7 September 2006 Edition
The Mitchel Mclaughlin Column
Agreement could redefine political institutions
The adverse affects of partition, inequality and conflict on Irish social, political and economic life are well documented. The Good Friday Agreement holds the potential to redefine our political institutions and political environment. This explains the resistance to its implementation by those opposed to change. A central plank of this project, identified and endorsed by all parties to the Agreement including the two governments, is the development of All-Ireland political institutions and activity. This was also endorsed in referenda by the Irish people.
Strand Two of the Agreement sets out the political infrastructure to deliver integrated All-Ireland social/political institutions. These institutions must be developed to maximise the dynamic towards a new Ireland of Equals.
To date, the positive experience of the workings of All-Ireland structures has been acknowledged by representatives from all political perspectives and its potential for further development acknowledged by government and stakeholders in the agricultural, educational and business sectors.
The maintenance of segregated systems has been shown to be economically inefficient. Key areas such as health, transport and education are inadequately administered by two stressed systems. Such critical sectors as agriculture and the social economy are also mismanaged by parallel strategies which hinder developmental opportunities throughout the island. This duplication is neither economically nor socially beneficial.
Sinn Féin has set out realistic, deliverable proposals for the consolidation and expansion of All-Ireland activity that can bring tangible benefits to people of all political persuasions.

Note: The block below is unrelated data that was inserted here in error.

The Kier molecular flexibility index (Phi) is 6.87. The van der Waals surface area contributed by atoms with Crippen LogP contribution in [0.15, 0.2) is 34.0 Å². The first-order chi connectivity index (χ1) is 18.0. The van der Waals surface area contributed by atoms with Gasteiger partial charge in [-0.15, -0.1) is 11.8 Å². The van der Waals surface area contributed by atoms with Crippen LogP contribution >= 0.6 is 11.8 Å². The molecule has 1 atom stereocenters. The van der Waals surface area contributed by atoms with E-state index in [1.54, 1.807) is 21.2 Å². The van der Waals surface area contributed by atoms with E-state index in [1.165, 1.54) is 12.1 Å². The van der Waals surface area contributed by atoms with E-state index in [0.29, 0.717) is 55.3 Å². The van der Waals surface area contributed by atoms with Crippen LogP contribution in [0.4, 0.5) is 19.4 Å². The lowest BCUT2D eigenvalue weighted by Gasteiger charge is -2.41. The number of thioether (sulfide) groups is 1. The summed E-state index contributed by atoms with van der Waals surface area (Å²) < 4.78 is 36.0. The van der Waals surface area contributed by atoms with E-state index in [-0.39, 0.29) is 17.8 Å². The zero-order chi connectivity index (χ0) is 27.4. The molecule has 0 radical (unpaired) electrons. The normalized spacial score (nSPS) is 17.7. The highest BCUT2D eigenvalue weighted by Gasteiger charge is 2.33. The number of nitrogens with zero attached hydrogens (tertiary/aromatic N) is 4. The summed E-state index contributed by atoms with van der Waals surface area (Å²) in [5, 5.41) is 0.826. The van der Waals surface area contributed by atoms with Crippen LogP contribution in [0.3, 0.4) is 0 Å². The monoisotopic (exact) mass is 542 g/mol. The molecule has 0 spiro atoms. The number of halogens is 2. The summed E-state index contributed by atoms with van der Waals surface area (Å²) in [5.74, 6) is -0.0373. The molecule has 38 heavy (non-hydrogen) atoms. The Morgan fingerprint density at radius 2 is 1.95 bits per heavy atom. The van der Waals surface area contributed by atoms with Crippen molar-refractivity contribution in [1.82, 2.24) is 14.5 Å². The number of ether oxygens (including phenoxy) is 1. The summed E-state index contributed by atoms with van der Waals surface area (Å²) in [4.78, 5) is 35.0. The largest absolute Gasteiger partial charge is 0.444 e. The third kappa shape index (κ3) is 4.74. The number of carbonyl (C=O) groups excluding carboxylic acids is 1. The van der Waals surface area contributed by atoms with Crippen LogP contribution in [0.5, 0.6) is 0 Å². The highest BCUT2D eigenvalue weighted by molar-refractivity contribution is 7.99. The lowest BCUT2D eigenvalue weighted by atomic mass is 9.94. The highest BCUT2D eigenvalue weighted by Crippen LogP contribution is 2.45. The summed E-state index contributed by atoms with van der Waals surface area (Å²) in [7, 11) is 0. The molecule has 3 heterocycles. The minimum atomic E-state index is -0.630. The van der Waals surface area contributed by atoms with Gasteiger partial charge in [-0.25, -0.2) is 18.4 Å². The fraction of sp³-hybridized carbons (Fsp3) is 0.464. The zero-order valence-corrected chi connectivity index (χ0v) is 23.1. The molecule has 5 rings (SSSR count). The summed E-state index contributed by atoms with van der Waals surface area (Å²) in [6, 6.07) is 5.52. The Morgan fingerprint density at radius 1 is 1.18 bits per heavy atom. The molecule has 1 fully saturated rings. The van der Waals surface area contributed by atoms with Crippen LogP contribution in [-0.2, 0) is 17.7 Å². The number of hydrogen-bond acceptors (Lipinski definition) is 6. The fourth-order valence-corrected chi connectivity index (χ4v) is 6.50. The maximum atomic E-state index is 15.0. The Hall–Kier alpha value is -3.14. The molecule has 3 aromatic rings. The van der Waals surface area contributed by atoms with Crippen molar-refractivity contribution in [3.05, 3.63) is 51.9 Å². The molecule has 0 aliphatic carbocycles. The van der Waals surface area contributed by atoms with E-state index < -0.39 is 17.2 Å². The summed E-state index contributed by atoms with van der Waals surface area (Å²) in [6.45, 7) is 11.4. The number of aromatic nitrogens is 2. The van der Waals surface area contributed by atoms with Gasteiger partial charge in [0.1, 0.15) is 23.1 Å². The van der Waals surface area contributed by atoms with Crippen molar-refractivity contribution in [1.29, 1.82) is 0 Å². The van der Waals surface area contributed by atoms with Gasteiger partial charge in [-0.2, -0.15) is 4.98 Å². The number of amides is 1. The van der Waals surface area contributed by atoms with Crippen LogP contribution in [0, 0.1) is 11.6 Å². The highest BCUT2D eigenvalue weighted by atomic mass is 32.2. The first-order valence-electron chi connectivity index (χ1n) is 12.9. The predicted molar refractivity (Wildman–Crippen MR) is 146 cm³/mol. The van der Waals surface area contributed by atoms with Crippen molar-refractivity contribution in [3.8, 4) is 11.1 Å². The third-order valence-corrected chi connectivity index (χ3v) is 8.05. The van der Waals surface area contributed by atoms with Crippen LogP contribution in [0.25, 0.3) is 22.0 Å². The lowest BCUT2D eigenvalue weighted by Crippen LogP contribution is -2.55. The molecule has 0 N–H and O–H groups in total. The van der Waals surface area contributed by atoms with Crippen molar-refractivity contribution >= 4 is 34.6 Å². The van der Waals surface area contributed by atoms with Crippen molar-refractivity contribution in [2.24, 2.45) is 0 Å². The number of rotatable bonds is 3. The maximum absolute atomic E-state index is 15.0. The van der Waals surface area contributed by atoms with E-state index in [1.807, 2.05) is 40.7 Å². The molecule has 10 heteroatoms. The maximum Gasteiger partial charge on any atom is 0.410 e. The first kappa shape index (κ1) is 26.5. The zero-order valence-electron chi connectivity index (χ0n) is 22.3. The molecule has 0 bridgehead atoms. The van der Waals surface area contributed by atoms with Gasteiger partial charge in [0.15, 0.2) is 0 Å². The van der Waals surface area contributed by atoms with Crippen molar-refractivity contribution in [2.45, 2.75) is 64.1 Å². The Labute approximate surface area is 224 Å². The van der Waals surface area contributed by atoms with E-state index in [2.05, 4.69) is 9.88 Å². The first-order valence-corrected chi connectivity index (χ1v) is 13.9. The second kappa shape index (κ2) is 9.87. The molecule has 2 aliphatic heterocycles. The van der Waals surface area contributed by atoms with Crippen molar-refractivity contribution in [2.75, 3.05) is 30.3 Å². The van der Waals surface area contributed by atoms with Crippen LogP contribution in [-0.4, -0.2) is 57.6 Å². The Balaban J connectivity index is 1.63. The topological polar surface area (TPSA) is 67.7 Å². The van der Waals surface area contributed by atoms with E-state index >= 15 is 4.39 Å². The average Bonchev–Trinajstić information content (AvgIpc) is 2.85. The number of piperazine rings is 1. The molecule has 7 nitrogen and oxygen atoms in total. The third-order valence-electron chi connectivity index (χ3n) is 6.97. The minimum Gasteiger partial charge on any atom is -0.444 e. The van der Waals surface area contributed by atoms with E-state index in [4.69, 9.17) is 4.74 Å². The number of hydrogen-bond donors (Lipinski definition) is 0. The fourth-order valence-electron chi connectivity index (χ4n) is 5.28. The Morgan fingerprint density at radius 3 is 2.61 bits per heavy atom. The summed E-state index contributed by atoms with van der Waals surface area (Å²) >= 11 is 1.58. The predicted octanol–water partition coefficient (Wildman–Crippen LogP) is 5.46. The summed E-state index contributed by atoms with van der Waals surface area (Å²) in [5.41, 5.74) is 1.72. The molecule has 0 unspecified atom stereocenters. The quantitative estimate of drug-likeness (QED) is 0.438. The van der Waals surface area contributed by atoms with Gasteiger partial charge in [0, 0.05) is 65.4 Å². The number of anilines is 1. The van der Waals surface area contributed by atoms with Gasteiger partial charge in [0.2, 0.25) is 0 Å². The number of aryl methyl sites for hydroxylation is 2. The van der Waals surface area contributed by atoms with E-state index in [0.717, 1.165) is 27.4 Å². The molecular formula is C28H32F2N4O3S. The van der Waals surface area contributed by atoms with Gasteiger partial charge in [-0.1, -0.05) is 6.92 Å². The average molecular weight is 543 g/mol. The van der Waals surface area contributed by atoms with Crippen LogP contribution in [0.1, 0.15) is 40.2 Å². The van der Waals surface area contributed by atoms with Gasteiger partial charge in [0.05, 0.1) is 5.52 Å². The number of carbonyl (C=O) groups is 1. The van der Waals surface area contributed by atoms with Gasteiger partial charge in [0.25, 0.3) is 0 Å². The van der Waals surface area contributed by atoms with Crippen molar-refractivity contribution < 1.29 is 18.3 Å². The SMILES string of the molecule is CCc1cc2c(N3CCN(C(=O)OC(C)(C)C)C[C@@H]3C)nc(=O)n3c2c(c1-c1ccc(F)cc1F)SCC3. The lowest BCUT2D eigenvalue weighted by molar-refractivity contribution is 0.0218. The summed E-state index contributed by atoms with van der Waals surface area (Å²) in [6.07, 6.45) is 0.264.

Our proposals include the following:
- An enforceable All-Ireland Human Rights Charter must be developed, placing an imperative on government to uphold and implement human rights legislation.
- GFA institutional arrangements must be fully implemented. The All-Ireland Parliamentary and All-Ireland Consultative Civic Forums should be convened without further delay.
- Once established, the remit of the All-Ireland Consultative Civic Forum must genuinely reflect grass roots organisations throughout civic society, and have a dynamic partnership input to scrutinise and propose policy development in the All-Ireland Ministerial Council (AIMC).
- Current areas of co-operation and Implementation Bodies must be built upon and their remits expanded. New areas of co-operation and further Implementation Bodies must be created.
- The All-Ireland activity of the AIMC must be supplemented by the creation of areas for crosscutting policy development.
- Sinn Féin proposes the development of an integrated Anti-Poverty and Social Inclusion Strategy.
- New All-Ireland structures must be developed as a matter of urgency in the areas of policing, justice, energy and the social economy.
- The Cross Border Corridor Groups (CBCGs) must be developed to deliver an integrated Anti-Poverty and Social Inclusion Strategy which addresses the historic human and spatial inequalities pertaining to border communities.
Fully implemented, the Good Friday Agreement provides a potential framework to address the needs of people in real and measurable ways. The All-Ireland institutions offer immense opportunities to develop island-wide politics capable of delivering on 'bread and butter' issues within the overall aim of achieving an Ireland of Equals. Regardless of the 24 November deadline, this work must be progressed.
An Phoblacht Magazine
AN PHOBLACHT MAGAZINE:
- The first edition of this new magazine will feature a 10 page special on the life and legacy of our leader Martin McGuinness to mark the first anniversary of his untimely passing.
- It will include a personal reminiscence by Gerry Adams and contributions from the McGuinness family.
- There will also be an exclusive interview with our new Uachtarán Mary Lou McDonald.